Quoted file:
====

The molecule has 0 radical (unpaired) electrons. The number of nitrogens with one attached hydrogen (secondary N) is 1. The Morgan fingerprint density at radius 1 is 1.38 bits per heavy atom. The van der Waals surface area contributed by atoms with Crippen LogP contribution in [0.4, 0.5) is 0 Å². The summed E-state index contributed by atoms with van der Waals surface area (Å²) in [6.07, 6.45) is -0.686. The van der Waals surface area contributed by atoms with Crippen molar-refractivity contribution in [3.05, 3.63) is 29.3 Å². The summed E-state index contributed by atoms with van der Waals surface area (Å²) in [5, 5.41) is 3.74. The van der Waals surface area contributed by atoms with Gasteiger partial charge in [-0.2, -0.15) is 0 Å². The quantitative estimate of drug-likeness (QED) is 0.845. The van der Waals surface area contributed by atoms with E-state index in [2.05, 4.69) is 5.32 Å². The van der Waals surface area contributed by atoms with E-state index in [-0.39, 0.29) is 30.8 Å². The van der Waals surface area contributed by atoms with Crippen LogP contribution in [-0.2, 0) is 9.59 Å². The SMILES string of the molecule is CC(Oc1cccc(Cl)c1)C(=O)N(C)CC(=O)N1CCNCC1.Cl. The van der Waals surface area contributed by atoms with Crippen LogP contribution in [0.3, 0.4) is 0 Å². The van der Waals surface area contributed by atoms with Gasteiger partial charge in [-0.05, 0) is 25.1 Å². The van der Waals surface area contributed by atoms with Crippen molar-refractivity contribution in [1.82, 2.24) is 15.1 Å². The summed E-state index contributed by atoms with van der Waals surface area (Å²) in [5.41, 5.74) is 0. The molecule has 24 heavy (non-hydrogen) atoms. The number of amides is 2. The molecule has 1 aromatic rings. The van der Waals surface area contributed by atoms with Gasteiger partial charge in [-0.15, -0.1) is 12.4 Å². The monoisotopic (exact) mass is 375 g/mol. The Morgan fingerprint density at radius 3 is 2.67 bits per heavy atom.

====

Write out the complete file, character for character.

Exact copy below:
The molecule has 0 radical (unpaired) electrons. The number of nitrogens with one attached hydrogen (secondary N) is 1. The Morgan fingerprint density at radius 1 is 1.38 bits per heavy atom. The van der Waals surface area contributed by atoms with Crippen LogP contribution in [0.4, 0.5) is 0 Å². The summed E-state index contributed by atoms with van der Waals surface area (Å²) in [6.07, 6.45) is -0.686. The van der Waals surface area contributed by atoms with Crippen molar-refractivity contribution in [3.05, 3.63) is 29.3 Å². The summed E-state index contributed by atoms with van der Waals surface area (Å²) in [5, 5.41) is 3.74. The van der Waals surface area contributed by atoms with Gasteiger partial charge in [-0.2, -0.15) is 0 Å². The quantitative estimate of drug-likeness (QED) is 0.845. The van der Waals surface area contributed by atoms with E-state index in [2.05, 4.69) is 5.32 Å². The van der Waals surface area contributed by atoms with E-state index in [-0.39, 0.29) is 30.8 Å². The van der Waals surface area contributed by atoms with Crippen LogP contribution in [-0.2, 0) is 9.59 Å². The SMILES string of the molecule is CC(Oc1cccc(Cl)c1)C(=O)N(C)CC(=O)N1CCNCC1.Cl. The van der Waals surface area contributed by atoms with Crippen LogP contribution in [0.3, 0.4) is 0 Å². The van der Waals surface area contributed by atoms with Gasteiger partial charge in [-0.05, 0) is 25.1 Å². The van der Waals surface area contributed by atoms with Crippen molar-refractivity contribution in [1.82, 2.24) is 15.1 Å². The summed E-state index contributed by atoms with van der Waals surface area (Å²) in [5.41, 5.74) is 0. The molecule has 24 heavy (non-hydrogen) atoms. The number of amides is 2. The molecule has 1 aromatic rings. The van der Waals surface area contributed by atoms with Gasteiger partial charge in [-0.15, -0.1) is 12.4 Å². The monoisotopic (exact) mass is 375 g/mol. The Morgan fingerprint density at radius 3 is 2.67 bits per heavy atom.